Even the most effective bait won’t work if you don’t put traps in the right spot. You should, of course, put a baited mousetrap wherever you find signs they’ve been nesting. Other places to put traps include behind heavy furniture and appliances, in cupboards beneath sinks, along the base of garage or attic walls, and on top of kitchen cabinets if they don’t reach all the way to the ceiling.
How to Keep Mice Out of Your Home for Good
Once you’ve set traps for the mice that are already in your home, it’s time to focus on steps that prevent more mice and other rodents from getting inside.
Mind the Gaps
Mice can enter your home through tiny little gaps the size of a dime. So your first step to getting rid of mice naturally is probably the hardest: find and seal holes in your home’s exterior. Pay particular attention to places where utility lines (cable, television, etc.) enter your home, dryer and fan exhaust vents, and gaps in your home’s siding around windows and doors.
1. Seal the gaps. Mice won’t chew through caulk, so use it to seal small gaps or cracks. Caulk needs support behind it in larger holes, though. Since mice won’t chew through steel wool, stuff it into larger gaps before applying caulk. Backer rod can also work.
2. Shut doors tightly. Leaving the door ajar while you’re in the garden is an open invitation to mice. Keep doors shut, and make sure they seal well. Add weatherstripping where needed — if a draft can get in, a mouse can, too.
3. Use electronic pet doors. Pet flaps provide easy access to mice as well as your dog or cat. If you like their convenience, switch to an automatic pet door that only opens when triggered by an electronic chip on your pet’s collar.
Tend Your Yard
Outdoor mice will seek shelter indoors in cold or wet weather. So, a good way to keep mice out of your home is by making your yard less attractive to them, too. That means regular mowing and yard maintenance, plus picking up storm debris and clutter that mice might use for shelter. Prune shrubs around your home’s foundations, too. And be sure to seal outdoor garbage cans or recycling bins so mice don’t see your home as an all-you-can-eat buffet.
Try Essential Oils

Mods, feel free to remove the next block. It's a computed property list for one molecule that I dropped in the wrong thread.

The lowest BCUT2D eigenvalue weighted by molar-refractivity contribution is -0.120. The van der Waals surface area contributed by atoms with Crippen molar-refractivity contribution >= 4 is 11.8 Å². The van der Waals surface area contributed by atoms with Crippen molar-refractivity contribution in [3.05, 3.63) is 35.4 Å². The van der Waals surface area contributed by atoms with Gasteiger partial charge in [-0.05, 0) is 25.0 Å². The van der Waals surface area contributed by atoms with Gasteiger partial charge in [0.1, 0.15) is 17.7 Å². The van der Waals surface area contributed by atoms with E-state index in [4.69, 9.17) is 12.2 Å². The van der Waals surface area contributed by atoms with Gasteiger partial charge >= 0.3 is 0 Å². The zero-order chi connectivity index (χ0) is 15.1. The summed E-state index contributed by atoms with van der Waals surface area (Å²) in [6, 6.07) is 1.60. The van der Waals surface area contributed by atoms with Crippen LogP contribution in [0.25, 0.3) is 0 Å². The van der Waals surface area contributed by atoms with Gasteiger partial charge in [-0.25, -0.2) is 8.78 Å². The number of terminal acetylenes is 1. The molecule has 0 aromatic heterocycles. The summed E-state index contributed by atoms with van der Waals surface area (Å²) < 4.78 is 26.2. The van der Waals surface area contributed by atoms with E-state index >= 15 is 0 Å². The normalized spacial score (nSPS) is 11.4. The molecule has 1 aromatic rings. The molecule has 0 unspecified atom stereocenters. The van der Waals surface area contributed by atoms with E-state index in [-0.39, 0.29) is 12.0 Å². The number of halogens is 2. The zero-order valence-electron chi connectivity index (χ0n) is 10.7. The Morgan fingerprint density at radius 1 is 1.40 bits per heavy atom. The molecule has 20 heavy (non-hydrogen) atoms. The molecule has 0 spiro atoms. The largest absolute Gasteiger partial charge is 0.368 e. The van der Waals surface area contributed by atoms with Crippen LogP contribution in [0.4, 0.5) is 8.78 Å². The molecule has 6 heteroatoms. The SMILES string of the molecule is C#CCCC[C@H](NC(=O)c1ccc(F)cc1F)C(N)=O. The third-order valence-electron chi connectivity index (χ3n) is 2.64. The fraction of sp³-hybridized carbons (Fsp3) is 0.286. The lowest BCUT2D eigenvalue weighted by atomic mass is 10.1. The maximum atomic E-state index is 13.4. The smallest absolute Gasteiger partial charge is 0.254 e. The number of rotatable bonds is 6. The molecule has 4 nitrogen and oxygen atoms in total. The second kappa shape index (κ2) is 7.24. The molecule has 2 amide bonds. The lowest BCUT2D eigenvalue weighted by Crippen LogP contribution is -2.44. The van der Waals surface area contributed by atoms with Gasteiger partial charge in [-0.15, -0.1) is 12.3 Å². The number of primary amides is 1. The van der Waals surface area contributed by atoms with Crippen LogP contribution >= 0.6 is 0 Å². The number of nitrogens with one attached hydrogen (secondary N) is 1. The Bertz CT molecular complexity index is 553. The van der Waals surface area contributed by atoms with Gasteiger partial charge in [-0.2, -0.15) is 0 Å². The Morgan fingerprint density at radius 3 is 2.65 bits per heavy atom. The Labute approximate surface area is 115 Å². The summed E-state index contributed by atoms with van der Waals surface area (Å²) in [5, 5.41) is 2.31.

There are a couple of smells that mice don’t like. Peppermint is one, and it has the bonus of deterring several other household pests, too. Try adding peppermint essential oil to homemade cleaners, or diffuse it in your fragrance warmers. (I use this one*.)
The smell of camphor also repels mice. Most people don’t like the scent of it, either. So, while you probably don’t want to use it in your home’s living areas, camphor works great in seldom-used areas like attics and sheds. Try adding a handful of mothballs to an old sock and hanging it near windows in those places.
Starve Them Out
Mice don’t need a lot of food to survive. In fact, they can live on as little as 3 to 4 grams of food each day. So what looks like crumbs on the floor to you is almost a feast for them. If they can’t find crumbs lying around, mice will gladly chew through cardboard food boxes or other food packaging to get to what’s inside. So, while cleaning thoroughly won’t get rid of mice, keeping a tidy home can help you avoid attracting them.
- Store dry goods in air-tight containers. (Bonus, you’ll also help prevent pantry moths, too.)
- Discard old newspapers, magazines, and other items that mice can use for bedding.
- Don’t let dirty dishes sit in the sink.
- Wipe counters after meals.
- Sweep your kitchen daily.
- Pick up your pet’s food between feedings.
- Empty the kitchen trash nightly.
Cleaning After a Mouse Infestation
Mouse droppings contain harmful bacteria and sometimes parasites. Their fur is often infested with fleas, too. So any time you find signs that a mouse has been indoors, you need to do some serious cleaning and disinfecting. First, clean the area with soapy water to remove dirt and then apply a disinfectant to kill pathogens. Be sure to wear disposable gloves and use materials you can discard after use so you don’t wind up spreading germs throughout your home.